So that is the argument I will be elaborating. That Nihilism is a way to live a mindful life by attacking the inadequate conceptual apparatus that the world has given us. I will be doing this in seven sections. First I’m going to discuss Zen and Novelty. Then I’ll discuss Nihilism and novelty. After that I’ll talk about the famous Buddhist idea of ‘seeing like a child‘ and how this relates to Nihilism. Then I’ll talk about the way that the world inclines us towards overly theoretical and detached thinking, and I’ll connect this to the debate on theory-theory of mind. Then I’ll further this idea by claiming that Nihilism is really an attack on the modern over-reliance on theory-theory. I’ll then connect all of this to metaphors of war by talking about how Nihilism is a battle with our own minds that has to be waged in order to achieve mindfulness. I’ll then bring all of this together in the last section ‘Nihilism and Mindfulness’.

The last thing I’d like say before I get underway is that this is very personal for me. I find Nihilism to be such an appealing philosophy. Yet I’m so very afraid of being hurt by it. I think that the Nihilist conclusions are hard to avoid. They are probably correct about the nature of modern morality. But I think that Nihilism is far too confused with simple pessimism. I need to find a way to philosophically vindicate a positive Nihilism. For quite a while I have been battling myself, trying to find a way to make my Nihilist tendencies into something positive, something happy, or just something mindful. What I’m doing with my writing on Nihilism is fight myself, battling my own mind, battling my tendencies towards frustration and anger. I hope that my writing on this issue will provide me with conceptual ammunition that will help me wage this war against negative Nihilism, and will help me find a calm and mindful form of Zen Nihilism. Which is paradoxical: I am elaborating concepts to escape concepts. But that is what I concluded on April 7th in my post “Resisting Nihilism’s Arrogance and Abandoning Understanding.” I think it makes sense, even though it is paradoxical.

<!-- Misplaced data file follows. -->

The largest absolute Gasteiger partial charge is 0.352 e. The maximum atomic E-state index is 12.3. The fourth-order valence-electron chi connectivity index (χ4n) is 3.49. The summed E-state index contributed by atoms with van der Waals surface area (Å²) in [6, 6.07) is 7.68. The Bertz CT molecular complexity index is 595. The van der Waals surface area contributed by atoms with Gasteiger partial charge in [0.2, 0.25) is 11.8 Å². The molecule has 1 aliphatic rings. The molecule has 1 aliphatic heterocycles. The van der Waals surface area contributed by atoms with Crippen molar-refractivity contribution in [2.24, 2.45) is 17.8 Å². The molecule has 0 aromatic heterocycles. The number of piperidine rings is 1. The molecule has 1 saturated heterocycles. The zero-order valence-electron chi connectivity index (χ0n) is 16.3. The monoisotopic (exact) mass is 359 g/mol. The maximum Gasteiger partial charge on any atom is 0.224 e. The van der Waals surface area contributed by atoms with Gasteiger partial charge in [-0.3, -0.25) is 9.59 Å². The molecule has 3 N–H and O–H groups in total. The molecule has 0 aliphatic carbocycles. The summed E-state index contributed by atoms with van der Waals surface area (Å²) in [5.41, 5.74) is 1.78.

Onward to the subsections.

2. Zen and Novelty: The Positive Component of Mindfulness

This whole essay is about connecting Nihilism to Zen. At the end of the day, I would prefer it if Nihlism collapsed into Zen, as opposed to the other way around. So I want to begin by explaining how Zen is closely connected to the perception of life’s novelty. I fear that in my introduction I used some of the strong quotations from Suzuki’s book. Perhaps I’ve already made this point clear.

But the main point of Zen is that life is in constant change and transformation. Everything is in constant flux. Nothing stays the same. And the purpose of Zen is to be mindful and aware of this state of constant transformation. The point is to be in touch with the worlds dynamism. As Suzuki says: “That everything changes is the basic truth for each existence.... When we realize the everlasting truth of ‘everything changes’ and find our composure in it, we find ourselves in Nirvana” (122). By accepting the transiency of all experience we bring ourselves closer to a mindful point of view. This is the point of Buddhism: “To understand reality as a direct experience is the reason we practice zazen, and the reason we study Buddhism” (102). The goal of Buddhism is simply to perceive reality as it is without a whole slew of concepts or ideas.

Unfortunately, however, our world is already saturated with ideas. This means that we do not enter the world with the ability to be mindful. But rather we enter the world with the tendency to generalize and to regard things as static. So, in order to get in touch with the world’s dynamism we have to overcome thought and concepts. Although everything exists in a dynamic and novel way, we have nothing but static words to identify them with. This plethora of concepts means that “usually our mind is very busy and complicated, and it is difficult to be concentrated on what we are doing. This is because before we act we think, and this thinking leaves some trace. Our activity is shadowed by some preconceived idea. The thinking not only leaves some trace or shadow, but also gives us many other notions about activities and things” (64). Knowledge prevents us from observing reality accurately. Knowledge and ideas are impediments to mindfulness. But Suzuki believes that “We should be free from out knowledge” (98).